There was a time when shrimp was considered to be taboo for people struggling with heart problems. This was because a single, 3.5 ounce serving of shrimp contains about 200 mg of cholesterol. A serving of this size accounts for a full day’s allotment of cholesterol for people at risk of heart disease. However, don’t let this lead you to believe that shrimp are bad for your heart health. Used properly, shrimp can actually reduce your chances of heart disease.
It is important to understand that there is both good cholesterol and bad cholesterol. Bad cholesterol, or LDL cholesterol, is the type that forms a plaque around your blood vessels and puts you at an increased risk of developing heart disease. Good cholesterol, or HDL cholesterol, actually serves to break down LDL cholesterol and remove it from your body. The cholesterol in shrimp is largely of the healthy variety. In one study, subjects were fed ten ounces of shrimp every day for three weeks; it was discovered that, compared to the control group, the group that ate shrimp experienced an increase in bad cholesterol in their blood by about seven percent, but an increase in healthy, HDL cholesterol of twelve percent, as well as an overall decrease of thirteen percent in triglycerides.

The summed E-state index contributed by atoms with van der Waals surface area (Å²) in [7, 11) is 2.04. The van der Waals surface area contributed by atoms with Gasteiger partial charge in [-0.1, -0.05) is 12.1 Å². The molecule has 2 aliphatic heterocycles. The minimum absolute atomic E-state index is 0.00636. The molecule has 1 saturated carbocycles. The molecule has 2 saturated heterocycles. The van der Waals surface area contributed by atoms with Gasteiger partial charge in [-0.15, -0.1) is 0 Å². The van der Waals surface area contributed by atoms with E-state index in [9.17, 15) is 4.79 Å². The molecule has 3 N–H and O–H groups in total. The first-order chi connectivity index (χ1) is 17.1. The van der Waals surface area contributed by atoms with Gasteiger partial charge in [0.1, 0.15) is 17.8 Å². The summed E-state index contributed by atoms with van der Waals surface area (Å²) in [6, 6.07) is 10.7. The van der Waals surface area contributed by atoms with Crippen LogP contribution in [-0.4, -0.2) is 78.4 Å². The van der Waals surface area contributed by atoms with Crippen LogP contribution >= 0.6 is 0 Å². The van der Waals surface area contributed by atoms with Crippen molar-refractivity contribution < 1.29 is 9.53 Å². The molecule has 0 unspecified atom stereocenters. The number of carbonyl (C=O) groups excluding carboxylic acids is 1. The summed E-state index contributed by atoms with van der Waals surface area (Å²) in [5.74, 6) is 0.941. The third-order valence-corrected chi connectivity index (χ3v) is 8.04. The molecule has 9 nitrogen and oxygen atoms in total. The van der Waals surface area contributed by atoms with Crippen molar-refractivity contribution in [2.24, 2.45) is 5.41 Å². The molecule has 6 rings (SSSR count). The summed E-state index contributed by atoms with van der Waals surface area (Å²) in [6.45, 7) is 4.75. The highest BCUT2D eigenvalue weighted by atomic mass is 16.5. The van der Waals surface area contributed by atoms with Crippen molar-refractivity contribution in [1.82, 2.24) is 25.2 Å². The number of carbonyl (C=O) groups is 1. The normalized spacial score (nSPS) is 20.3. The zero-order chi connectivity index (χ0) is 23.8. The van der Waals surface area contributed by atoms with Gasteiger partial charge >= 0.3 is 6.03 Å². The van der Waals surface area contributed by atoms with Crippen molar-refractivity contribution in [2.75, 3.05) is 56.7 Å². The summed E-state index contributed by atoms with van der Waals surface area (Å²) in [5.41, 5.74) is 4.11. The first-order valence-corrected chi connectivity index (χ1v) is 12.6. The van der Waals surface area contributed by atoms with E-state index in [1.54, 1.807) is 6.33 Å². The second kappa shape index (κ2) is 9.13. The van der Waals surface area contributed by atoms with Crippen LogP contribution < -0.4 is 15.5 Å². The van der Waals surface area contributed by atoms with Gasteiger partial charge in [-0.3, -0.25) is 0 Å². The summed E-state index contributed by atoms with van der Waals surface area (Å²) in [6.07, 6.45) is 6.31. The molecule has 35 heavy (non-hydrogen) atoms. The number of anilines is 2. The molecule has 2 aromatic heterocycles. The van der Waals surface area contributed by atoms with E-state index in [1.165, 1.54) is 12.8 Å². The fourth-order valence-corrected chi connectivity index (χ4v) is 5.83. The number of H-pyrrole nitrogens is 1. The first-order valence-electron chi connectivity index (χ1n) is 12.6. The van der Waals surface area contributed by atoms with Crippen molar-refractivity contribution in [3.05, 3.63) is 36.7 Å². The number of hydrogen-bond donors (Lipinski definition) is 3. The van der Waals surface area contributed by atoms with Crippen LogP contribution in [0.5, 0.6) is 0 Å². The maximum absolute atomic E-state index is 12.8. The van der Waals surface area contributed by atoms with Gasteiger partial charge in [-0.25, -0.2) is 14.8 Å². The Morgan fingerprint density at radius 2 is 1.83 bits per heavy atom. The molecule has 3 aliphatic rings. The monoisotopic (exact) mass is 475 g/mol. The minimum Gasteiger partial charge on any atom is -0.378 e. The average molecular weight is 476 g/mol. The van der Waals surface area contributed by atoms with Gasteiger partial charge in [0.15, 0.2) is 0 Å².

The final word is that moderate servings of shrimp can play a role in a heart-healthy diet. Join MokSHA in Bellevue for some 7 Spice Shrimp, Spicy Tamarind Shrimp, Shrimp Biryani, and other Indian-style shrimp dishes today.